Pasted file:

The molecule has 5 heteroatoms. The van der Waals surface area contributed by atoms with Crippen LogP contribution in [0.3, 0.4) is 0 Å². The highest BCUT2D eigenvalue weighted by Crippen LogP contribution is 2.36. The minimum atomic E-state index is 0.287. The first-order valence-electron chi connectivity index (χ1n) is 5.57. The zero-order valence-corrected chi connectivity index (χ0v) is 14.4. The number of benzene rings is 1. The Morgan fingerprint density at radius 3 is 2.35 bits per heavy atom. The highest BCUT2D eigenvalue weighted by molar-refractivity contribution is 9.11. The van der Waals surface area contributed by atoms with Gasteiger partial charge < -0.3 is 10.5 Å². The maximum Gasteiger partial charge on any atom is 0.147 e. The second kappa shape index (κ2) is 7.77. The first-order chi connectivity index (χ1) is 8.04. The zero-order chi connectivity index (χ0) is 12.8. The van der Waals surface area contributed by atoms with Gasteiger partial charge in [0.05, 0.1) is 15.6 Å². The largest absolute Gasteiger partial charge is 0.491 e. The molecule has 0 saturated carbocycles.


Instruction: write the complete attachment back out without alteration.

The molecule has 5 heteroatoms. The van der Waals surface area contributed by atoms with Crippen LogP contribution in [0.3, 0.4) is 0 Å². The highest BCUT2D eigenvalue weighted by Crippen LogP contribution is 2.36. The minimum atomic E-state index is 0.287. The first-order valence-electron chi connectivity index (χ1n) is 5.57. The zero-order valence-corrected chi connectivity index (χ0v) is 14.4. The number of benzene rings is 1. The Morgan fingerprint density at radius 3 is 2.35 bits per heavy atom. The highest BCUT2D eigenvalue weighted by molar-refractivity contribution is 9.11. The van der Waals surface area contributed by atoms with Gasteiger partial charge < -0.3 is 10.5 Å². The maximum Gasteiger partial charge on any atom is 0.147 e. The second kappa shape index (κ2) is 7.77. The first-order chi connectivity index (χ1) is 8.04. The zero-order chi connectivity index (χ0) is 12.8. The van der Waals surface area contributed by atoms with Gasteiger partial charge in [0.05, 0.1) is 15.6 Å². The largest absolute Gasteiger partial charge is 0.491 e. The molecule has 0 saturated carbocycles.